Recent revelations have highlighted the vulnerability of the individual voter in the age of big data, and left many wondering whether technology is now a threat to democracy, not its saviour. Like many countries, Mexico has been grappling with these issues. Since the beginning of your campaign cycle, fake polls, misleading information and malicious rumours have been spread by online agitators within and outside the country. Accusations and denials are flying around, increasing uncertainty and tension ahead of the vote, undermining trust in information and institutions, and ultimately, diminishing democracy itself. I read with interest the outcome of the conference that the INE organised with the National Democratic Institute last month on tackling disinformation, and I am reassured by the concrete steps that you are taking to work with the media and technology platforms to ensure accurate information about the election process reaches voters. I also welcome the specific memoranda of cooperation that you have signed with the main social networking platforms such as Facebook, Twitter and Google, which cover a range of activities and innovative approaches to engage voters in the electoral process and political discussions.
Independent initiatives, such as the media-led Verificado 18, are equally important. Despite these efforts, governments, civil society groups and technology companies are struggling to keep pace as political contenders and spoilers seek to exploit social media for their own advantage. And while mature democracies often have robust, competent and professional institutions to rely on, imagine the vulnerability of less developed countries with weak institutions, weak rule of law, and where the values and ethos of democracy have only recently taken root. In 2012, I convened the Global Commission on Elections, Democracy and Security to identify and tackle the challenges to the integrity of elections and promote legitimate elections. But the concerns that I have just expressed were not on anyone’s radar screen five years ago. That shows you how far and fast technology and its uses have advanced.
This year, I intend to convene another panel of eminent experts, former political leaders, and members of the technology community and civil society to consider how digital technologies are both strengthening and undermining the integrity of the electoral environment. Amongst the questions I will ask them to consider are: What are the opportunities that digital technology offers citizens, and especially young people, to engage in democratic processes? How can governments, civil society organisations and other bring increased transparency and accountability to the use of technology in elections? And; How can we protect the integrity of information in electoral processes? My aim is to develop and propose policy recommendations that can be acted on by a variety of electoral stakeholders; I am sure that there is much we can learn from your experience in this area. Ladies and gentlemen, I alluded earlier to the role that volunteers will play in Mexico’s forthcoming elections.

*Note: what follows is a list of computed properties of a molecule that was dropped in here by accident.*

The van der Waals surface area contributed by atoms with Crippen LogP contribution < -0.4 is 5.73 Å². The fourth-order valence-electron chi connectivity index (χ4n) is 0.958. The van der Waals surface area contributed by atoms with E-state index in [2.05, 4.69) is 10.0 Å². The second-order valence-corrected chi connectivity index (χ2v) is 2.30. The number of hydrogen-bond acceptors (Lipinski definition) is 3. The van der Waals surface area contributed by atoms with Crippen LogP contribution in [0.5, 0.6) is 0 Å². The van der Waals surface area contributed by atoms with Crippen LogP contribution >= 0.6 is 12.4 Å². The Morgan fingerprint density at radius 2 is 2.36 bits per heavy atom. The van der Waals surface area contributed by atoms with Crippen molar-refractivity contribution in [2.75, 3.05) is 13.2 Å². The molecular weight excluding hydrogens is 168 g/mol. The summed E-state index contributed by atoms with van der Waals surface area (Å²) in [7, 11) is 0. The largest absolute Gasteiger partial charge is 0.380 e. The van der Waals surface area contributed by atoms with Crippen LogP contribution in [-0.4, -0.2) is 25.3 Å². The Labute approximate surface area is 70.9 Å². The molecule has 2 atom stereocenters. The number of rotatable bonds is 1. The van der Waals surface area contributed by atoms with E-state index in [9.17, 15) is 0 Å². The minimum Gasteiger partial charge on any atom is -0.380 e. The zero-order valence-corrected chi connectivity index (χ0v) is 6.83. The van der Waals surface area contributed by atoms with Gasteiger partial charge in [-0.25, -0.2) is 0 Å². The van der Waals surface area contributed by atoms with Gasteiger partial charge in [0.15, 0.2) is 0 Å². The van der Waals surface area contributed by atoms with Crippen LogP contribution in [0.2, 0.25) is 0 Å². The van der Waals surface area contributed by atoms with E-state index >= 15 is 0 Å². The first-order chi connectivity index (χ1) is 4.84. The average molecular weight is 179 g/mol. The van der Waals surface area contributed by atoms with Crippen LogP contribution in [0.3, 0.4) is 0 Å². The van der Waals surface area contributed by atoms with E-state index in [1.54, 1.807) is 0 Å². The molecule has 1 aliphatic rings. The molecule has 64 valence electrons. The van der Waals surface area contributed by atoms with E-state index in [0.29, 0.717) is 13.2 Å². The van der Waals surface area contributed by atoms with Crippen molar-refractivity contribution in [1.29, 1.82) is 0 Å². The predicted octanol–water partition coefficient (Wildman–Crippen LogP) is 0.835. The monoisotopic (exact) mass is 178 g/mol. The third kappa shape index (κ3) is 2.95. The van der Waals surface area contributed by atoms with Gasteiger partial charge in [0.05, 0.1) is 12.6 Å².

More than one million citizens will serve in polling stations, tabulate results, or undertake voting observation missions. Clearly, citizens’ aspirations for democratic governance and democracy’s fundamental values – equality, inclusion, accountability, and transparency – remain as attractive as ever. Nevertheless, new challenges will emerge, new technologies will be invented, communities will evolve and whole countries and regions will be re-shaped by great and sometimes unforeseen global events. And so democracy, just like society in general, will always be a work in progress. I believe, however, that democracy will remain the system best suited to protect and deliver peace, development, human rights and the rule of law. Electoral management bodies – here in Mexico and around the world – are the guarantors of electoral integrity which is the foundation of democracy. But they cannot succeed alone. Political leaders, civil society and ordinary citizens must play their part and hold true to democracy’s values and ideals.
Thank you again and please accept my best wishes as you prepare for the great electoral challenge that lies ahead.